US Army 1-130th Attack Battalion Performs Live-fire Aerial Gunnery Training

Residents near Fayetteville, North Carolina may have woken to additional sounds of rapid-fire June 8-15, 2021 as crews from the 1-130th Attack Battalion (1-130th AB), North Carolina Army National Guard, conducted live-fire aerial gunnery qualifications with their AH-64D Longbow Apache helicopters. There’s no denying the lethality of the AH-64D Longbow Apache. Armed with three weapons systems: Air Ground Missile (AGM) 114 Hellfire Missiles, 2.75-inch rockets and a 30 mm Area Weapons System, the Apache provides security to ground forces, aerial escorts and armed reconnaissance, with deep precision strikes in adverse weather and battlefield conditions.

Aerial gunnery is the most complex training event each year and provides M-Day Soldiers the opportunity to strengthen their skillsets. Twenty-two crews were validated on day gunnery tables to show their level of proficiency, before qualifying on the more difficult night gunnery tables. There are many safety precautions aviators must think about when piloting at night, such as target fixation. Before each validation and qualification flight, aviators conducted risk assessments, coordinated with range control to deconflict airspace and were provided detailed weather reports from the Air Force Staff Weather Officer on duty. The elongated process expressed that safety remained their biggest priority.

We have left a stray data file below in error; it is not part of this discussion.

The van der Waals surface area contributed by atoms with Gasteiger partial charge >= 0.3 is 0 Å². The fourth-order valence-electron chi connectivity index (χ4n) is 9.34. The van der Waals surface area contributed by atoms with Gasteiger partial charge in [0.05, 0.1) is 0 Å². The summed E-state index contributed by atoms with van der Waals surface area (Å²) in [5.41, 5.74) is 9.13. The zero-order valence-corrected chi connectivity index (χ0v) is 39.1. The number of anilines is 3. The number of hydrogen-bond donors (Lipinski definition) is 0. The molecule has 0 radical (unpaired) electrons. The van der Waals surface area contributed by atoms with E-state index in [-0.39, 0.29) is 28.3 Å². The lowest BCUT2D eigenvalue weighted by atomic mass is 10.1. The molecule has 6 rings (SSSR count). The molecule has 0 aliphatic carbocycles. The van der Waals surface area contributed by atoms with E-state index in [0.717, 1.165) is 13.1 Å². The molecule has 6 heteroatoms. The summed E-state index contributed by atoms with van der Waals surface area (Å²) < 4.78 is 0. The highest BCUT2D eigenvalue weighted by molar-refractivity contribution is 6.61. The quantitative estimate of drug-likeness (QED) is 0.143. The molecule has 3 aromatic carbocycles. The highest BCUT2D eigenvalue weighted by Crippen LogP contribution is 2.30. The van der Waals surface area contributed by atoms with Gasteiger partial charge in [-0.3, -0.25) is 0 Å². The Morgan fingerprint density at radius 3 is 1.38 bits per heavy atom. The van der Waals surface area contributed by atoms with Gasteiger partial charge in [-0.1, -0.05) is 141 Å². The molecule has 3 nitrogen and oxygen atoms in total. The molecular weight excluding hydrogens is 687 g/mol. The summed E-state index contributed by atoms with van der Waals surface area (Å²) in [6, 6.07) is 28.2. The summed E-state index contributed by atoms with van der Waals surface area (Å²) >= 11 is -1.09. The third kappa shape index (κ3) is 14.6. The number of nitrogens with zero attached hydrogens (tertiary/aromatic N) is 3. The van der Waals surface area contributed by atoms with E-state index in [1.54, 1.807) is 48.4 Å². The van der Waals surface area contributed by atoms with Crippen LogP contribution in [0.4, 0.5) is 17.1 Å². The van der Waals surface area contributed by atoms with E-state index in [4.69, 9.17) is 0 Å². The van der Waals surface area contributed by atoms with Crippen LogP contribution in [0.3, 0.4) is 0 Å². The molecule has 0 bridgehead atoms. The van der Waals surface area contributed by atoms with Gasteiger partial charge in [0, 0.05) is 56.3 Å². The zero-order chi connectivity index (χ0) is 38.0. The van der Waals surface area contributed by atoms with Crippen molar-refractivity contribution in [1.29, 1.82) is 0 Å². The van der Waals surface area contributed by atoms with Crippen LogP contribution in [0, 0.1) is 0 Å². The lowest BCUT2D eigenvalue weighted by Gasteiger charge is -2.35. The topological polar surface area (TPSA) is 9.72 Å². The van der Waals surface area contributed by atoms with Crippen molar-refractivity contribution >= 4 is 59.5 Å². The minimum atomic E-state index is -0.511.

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US Army 1-130th Attack Battalion Performs Live-fire Aerial Gunnery Training
The 1-130th Attack Battalion, 449th Combat Aviation Brigade conducts aerial gunnery qualifications during their annual training at Fort Bragg, N.C., June 8-15, 2021. The 1-130th AB Panthers returned home after successfully qualifying twenty-two crews. (Photo by Spc. Hannah Tarkelly/449th Combat Aviation Brigade)

“Aircraft operations in training mode is different than operations using live ammunition. It’s important our fuelers, maintainers and pilots re-familiarize themselves with the risks involved – risks you don’t encounter with training missiles and inert ammunition. When you have effects on a target, aviators may want to focus on the objective to ensure the rounds are engaging appropriately, but it’s one of our biggest risks as pilots. Apache crews must divide the duties so one is focused on flying while the other is focused on weapons engagement. Acknowledging the risks involved in flight operations helps us mitigate them,” Koestering said.

This year’s aerial gunnery comes approximately six years after the Aviation Restructuring Initiative proposed all eight Army National Guard Apache helicopter battalions move to the active Army force. However, in January 2018, the U.S. Army and National Guard Bureau announced that 1-130th AB would be 1 of 4 Apache helicopter battalions that would remain in the Army National Guard. The 1-130th AB is located in Morrisville, North Carolina and a part of the 449th Combat Aviation Brigade, North Carolina Army National Guard. The attack battalion returned from Afghanistan in support of Operation Freedom’s Sentinel in May 2019. The unit’s expected field date for the AH-64E Apache model is expected in 2023.

US Army 1-130th Attack Battalion Performs Live-fire Aerial Gunnery Training
The 1-130th Attack Battalion, 449th Combat Aviation Brigade conducts aerial gunnery qualifications during their annual training at Fort Bragg, N.C., June 8-15, 2021. The 1-130th AB Panthers returned home after successfully qualifying twenty-two crews.(Photo by Spc. Hannah Tarkelly/449th Combat Aviation Brigade)
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